Park Hae-Il’s In-Mo is beating a man in the snow—apparently the man cheated with his wife. Movie director In-Mo is jobless, about to be wifeless, and certainly penniless, living in a small run-down room with his landlady banging on his doors, asking him to pay rent. In-Mo then intends to end his life, with a necktie readily tied around his neck, he’s about to hang himself when his mother gives him a call. She asks how he’s been doing and invites him to come over to her house—she’s cooking chicken porridge, his favorite dish.
In-Mo ends up going to his mother’s house, where he finds his good-for-nothing older brother, who hangs around the house all day, seemingly doing nothing but eats and farts. Later on his sister also enters the house, having just divorced her second husband, she has come to live in the house, tagging his foul-mouthed teenage daughter with her. So all of the sudden the single mother has all her broken children reunited, all living under the same roof, all quibbling non-stop. This group of adults represent the Boomerang Generation, people who boomerang back to live within their parents’ households after some time on their own.
The premise sounds like a comedy, the movie surely looks like a comedy, and the interactions between the characters can sometimes be quite funny, but the best are probably the moments bordering between comedic and dramatic, where you don’t really know whether to laugh or sympathize with the characters. Some of those are the best, but most of them also become the worst part of the movie. Sure, we’ve seen some typical Korean slapstick gags involving violence seen in a humorous way. Sure, we’re not strangers to Korean sex comedies, there are so many of them after all. Yet in Boomerang Family, there are two scenes involving rape (or ‘rape in progress’, as one of the characters call) that we are supposed to see as funny, and that is something unfathomable for me. Han-Mo, In-Mo’s older brother, sees a woman about to be raped in a car and excitedly approaches it, hoping to see the action up close. There is also one of him masturbating with a pair of panties over his face, supposedly his niece’s. Are those scenes supposed to be funny? Well, the audience did laugh.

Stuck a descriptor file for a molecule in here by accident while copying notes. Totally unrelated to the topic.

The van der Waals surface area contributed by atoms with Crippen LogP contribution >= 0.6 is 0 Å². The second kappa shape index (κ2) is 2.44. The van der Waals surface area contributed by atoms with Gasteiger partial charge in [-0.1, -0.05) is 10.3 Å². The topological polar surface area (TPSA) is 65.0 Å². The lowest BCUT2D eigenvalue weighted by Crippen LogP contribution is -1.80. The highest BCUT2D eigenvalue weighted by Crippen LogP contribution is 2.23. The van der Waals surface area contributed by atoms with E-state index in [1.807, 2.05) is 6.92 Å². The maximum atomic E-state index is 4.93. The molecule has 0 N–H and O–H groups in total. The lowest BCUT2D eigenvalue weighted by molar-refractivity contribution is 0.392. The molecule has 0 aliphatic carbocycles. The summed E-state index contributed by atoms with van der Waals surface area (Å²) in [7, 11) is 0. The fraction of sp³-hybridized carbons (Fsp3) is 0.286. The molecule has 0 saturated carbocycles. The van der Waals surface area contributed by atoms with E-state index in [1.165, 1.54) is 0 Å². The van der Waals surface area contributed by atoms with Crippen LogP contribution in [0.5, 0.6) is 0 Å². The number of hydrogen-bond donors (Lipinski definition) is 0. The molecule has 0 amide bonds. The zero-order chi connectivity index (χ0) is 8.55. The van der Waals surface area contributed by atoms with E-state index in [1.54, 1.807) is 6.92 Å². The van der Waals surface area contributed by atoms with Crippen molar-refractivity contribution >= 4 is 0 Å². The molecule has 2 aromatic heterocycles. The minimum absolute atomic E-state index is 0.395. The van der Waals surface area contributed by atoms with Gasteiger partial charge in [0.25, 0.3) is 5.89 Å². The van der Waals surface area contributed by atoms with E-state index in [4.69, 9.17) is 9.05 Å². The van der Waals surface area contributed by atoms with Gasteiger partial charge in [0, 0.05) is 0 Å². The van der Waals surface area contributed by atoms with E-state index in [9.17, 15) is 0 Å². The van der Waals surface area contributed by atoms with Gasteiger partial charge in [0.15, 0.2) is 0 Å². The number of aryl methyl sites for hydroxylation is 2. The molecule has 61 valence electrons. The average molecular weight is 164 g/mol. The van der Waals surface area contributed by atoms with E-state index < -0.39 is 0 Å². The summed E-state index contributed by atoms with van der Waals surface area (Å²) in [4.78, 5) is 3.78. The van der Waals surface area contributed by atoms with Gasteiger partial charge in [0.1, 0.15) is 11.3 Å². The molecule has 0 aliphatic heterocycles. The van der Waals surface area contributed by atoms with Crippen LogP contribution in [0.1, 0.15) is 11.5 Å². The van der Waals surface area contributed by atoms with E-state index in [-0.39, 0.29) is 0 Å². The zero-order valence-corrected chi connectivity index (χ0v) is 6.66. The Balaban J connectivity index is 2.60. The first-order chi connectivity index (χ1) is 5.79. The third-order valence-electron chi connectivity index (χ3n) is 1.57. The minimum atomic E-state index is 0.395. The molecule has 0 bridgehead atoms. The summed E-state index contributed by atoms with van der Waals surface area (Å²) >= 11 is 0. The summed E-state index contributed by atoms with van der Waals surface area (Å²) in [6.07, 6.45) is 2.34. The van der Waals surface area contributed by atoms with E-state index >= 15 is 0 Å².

An enjoyable part for me is seeing food as the gluing medium for the members of the family. Eating scenes are all over the movie and they even play an important role in the relationship between the characters, both in the beginning and end of the movie. A set of hot, steaming meal always accompanies the family when they’re agreeable or when they’re arguing, and it always makes the scenes livelier.
Yet probably the funniest and most enjoyable part of the movie is the bickering between the siblings. With a good chemistry between them, their shouts and insults and punches provide some of the best laughs. And with an actor like Park Hae Il and a veteran like Yoon Yeo Jeong, it’s quite easy to enjoy their performances. The conflicts, although with not-too-surprising devices and outcomes, are also quite pleasing enough to follow. The third act puts the whole family to a test and wraps the movie up nicely.
After watching the movie for a second time, it actually felt funnier. Well, at least the first 1/3 of it. The things that disturbed me still did, the fart jokes did get old, but overall it’s still a quite fun take at the dynamics of a dysfunctional family, with great chemistry between the characters.
On a side note, fans of indie band Bulnabang Star Sausage Club can rejoice because it’s their song playing during the end credits. Yay!
Boomerang Family was screened at the 2013 Korean Film Festival.